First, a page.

By the way – this forum is my internet start page – so though you think I’m “on-line” or “lurking” by the last-active stat, I’m not. I saw this thread briefly Friday and typed this reply today. I check back as time allows, which isn’t too often, it may be a month before I do. In the meantime, if you feel I’ve offended you, which could be, or you just want to contact me, use the forum’s message feature – I’ll most likely see it and reply.


John
Si hoc signum legere potes, operis boni in rebus Latinus alacribus et fructuosis potiri potes!

Granny

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Re: What Does It Mean To Be A Christian?
« Reply #46 on: August 01, 2009, 09:46:47 PM »
Thanks John. Yes granny's still here. She is listening and learning, as we're never to old to receive a lesson from God. I'm learning we're all a handful of clay and we all are imperfect. I'm learning that a small matter can grow into a big one if not attended to. I'm learning that if I offend any members of the Church, and realize it, should go before God first, and then apologize to any brother or sister offended by my comments. I've learned that there will always be instigators, and so I should do so swiftly. I've learned that there are a lot of good solid Christians on this forum, among which I count you. I'm happy to be here with the opportunity to learn.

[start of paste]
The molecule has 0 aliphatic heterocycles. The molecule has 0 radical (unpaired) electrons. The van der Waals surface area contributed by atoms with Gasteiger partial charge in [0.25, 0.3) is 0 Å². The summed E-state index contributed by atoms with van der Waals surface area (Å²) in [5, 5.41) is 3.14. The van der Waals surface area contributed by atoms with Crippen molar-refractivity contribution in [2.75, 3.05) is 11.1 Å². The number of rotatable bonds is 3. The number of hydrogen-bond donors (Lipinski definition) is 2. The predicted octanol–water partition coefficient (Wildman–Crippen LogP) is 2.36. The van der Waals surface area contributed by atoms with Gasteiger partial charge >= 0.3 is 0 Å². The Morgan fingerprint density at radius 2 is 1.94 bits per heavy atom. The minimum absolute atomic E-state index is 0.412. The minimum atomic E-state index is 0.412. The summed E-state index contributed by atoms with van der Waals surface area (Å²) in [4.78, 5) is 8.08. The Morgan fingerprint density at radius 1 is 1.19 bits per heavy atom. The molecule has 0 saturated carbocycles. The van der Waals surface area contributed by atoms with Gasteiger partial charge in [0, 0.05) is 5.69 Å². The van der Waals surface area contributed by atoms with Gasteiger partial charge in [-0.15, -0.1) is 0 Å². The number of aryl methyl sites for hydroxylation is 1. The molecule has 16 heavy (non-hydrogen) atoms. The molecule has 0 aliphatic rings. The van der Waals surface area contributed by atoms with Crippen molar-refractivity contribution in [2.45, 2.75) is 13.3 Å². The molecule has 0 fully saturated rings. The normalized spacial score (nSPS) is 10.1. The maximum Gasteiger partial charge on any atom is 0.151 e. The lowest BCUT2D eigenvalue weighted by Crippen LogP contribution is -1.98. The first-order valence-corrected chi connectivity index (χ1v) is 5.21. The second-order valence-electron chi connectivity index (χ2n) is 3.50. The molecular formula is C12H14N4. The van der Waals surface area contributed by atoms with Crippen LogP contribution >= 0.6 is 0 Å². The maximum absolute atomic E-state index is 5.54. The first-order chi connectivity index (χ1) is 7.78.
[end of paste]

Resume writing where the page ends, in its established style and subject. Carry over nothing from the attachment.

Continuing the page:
Thank you, and the others who addressed my question. I appreciate your feedback.

Melanie

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Re: What Does It Mean To Be A Christian?
« Reply #47 on: September 10, 2014, 04:27:32 PM »
Hi again,
 Been reading with interest. I have to ask, What does it mean to be a Christian? I know it means we are saved, but what really does it mean?


It means that you have been blessed of the Lord to believe in God, who alone is the deliverer of your soul, and the faith to overcome.

 I Peter 1:21
 "Who by him do believe in God, that raised him up from the dead, and gave him glory; that your faith and hope might be in God".

It means that you no longer live for yourself, you live for Christ because you are a totally new creation in his holy spirit. It means that you have been born from above so that your old man is dead. It means that you no longer look at God's word as a complement to your own, but as the rule of faith for your life. Ultimately, it means you love God because he first loved you.